Conference explores nanotube advances
By JULIE TILLI
A tubular structure 100,000 times thinner than human hair has brought more than 100 researchers to East Lansing.
The structure, called a nanotube, is the subject of a four day conference being held at the Marriott East Lansing University Place, 300 M.A.C. Ave. The conference began Saturday and runs through Tuesday.
Carbon nanotubes are atoms arraigned in a honeycomb pattern with the edges joined together to make a cylinder. The nanotubes, discovered around 1991, are extremely light and strong.
"People have been doing science on nanotubes for a long time, but only just now are people beginning to develop products," said Keith Williams, a physics graduate student from the University of Kentucky.
Applications include paper thin, flat paneled television sets, compact batteries and faster and smaller computers.
It will be a long time before consumers see these products available, said Williams, also the interim treasurer for CarboLex, a company that produces nanotubes.
"Everything you have seen in micro electronics is now going to be replaced with nano - and on approximately a 1,000 times smaller scale," Williams said.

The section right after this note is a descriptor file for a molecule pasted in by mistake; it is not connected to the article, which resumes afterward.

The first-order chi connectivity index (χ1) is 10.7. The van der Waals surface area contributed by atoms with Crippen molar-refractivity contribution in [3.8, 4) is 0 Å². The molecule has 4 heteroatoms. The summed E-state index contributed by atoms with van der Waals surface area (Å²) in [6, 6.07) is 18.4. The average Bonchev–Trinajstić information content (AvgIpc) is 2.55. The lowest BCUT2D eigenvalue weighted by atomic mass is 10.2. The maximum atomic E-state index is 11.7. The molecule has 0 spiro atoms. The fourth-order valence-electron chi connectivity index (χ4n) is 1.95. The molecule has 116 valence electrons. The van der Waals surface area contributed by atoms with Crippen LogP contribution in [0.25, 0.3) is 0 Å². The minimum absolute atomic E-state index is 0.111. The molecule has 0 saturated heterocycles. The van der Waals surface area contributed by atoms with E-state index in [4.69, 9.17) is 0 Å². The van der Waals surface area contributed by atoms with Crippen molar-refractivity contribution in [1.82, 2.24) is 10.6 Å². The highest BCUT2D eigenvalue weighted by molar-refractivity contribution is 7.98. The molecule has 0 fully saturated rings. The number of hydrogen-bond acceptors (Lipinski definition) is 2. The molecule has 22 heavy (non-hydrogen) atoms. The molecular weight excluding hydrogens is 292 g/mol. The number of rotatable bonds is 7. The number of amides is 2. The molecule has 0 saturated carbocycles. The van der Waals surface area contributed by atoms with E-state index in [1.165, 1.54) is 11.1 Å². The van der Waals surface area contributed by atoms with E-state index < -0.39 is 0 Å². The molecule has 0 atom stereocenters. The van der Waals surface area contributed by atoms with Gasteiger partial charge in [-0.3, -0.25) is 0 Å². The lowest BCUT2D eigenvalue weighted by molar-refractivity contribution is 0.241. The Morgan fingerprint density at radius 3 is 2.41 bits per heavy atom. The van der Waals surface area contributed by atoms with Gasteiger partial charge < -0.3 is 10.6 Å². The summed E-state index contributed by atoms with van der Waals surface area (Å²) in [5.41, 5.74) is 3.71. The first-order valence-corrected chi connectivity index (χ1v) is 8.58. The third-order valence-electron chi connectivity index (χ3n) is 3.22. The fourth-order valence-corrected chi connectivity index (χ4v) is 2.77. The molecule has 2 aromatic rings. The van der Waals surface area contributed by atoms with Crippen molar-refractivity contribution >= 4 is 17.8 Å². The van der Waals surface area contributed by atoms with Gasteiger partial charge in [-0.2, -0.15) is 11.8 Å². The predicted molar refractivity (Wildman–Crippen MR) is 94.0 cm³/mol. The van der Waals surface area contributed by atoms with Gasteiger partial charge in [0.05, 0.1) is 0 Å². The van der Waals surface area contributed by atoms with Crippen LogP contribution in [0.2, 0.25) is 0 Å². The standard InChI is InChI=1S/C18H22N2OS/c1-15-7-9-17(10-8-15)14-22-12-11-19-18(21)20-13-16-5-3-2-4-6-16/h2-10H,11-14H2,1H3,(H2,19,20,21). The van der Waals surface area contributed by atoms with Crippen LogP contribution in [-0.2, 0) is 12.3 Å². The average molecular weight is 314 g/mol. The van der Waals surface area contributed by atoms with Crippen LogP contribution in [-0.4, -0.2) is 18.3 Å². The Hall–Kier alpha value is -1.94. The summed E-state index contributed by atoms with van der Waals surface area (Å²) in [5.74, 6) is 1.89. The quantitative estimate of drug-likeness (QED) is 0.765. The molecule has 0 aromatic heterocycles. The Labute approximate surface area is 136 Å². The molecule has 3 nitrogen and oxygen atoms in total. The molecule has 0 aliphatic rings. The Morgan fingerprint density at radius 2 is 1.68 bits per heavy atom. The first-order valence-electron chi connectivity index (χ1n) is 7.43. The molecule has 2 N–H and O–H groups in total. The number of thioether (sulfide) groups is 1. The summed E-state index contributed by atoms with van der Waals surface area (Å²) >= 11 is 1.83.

"So everything that is done in micro will be done smaller and much more efficiently. We expect very, very fast computers, but that is all way down the road."
Williams came to the conference, where some of those products are on display, to collect information from experienced researchers.
"This is a gathering of just about all the biggest names in nanotube technology," he said. "So far I think everybody is learning a lot. There is a lot of optimism and plenty of energy."
Nanotubes are important for their potential uses, said David Tomanek, professor of physics at MSU and a conference organizer.
"The most likely application is in the micro-electronic industry," he said. "Nanotube research is one of the five or 10 most exciting research directions presently in physics."
It's hard to estimate how long until those products will be available, Tomanek said.
Priscilla Simonis, a doctoral student at the University of Namur in Belgium, said the conference has been enjoyable.
"There are a lot of people that are very interesting and that I am impressed by," she said.
Simonis did her undergraduate thesis on nanotubes and decided to pursue a doctoral degree in the field.
"For me it is like geometry, it is quite easy. You can see them, you can touch them, and you can make a whole lot of things with them. It is incredible," she said.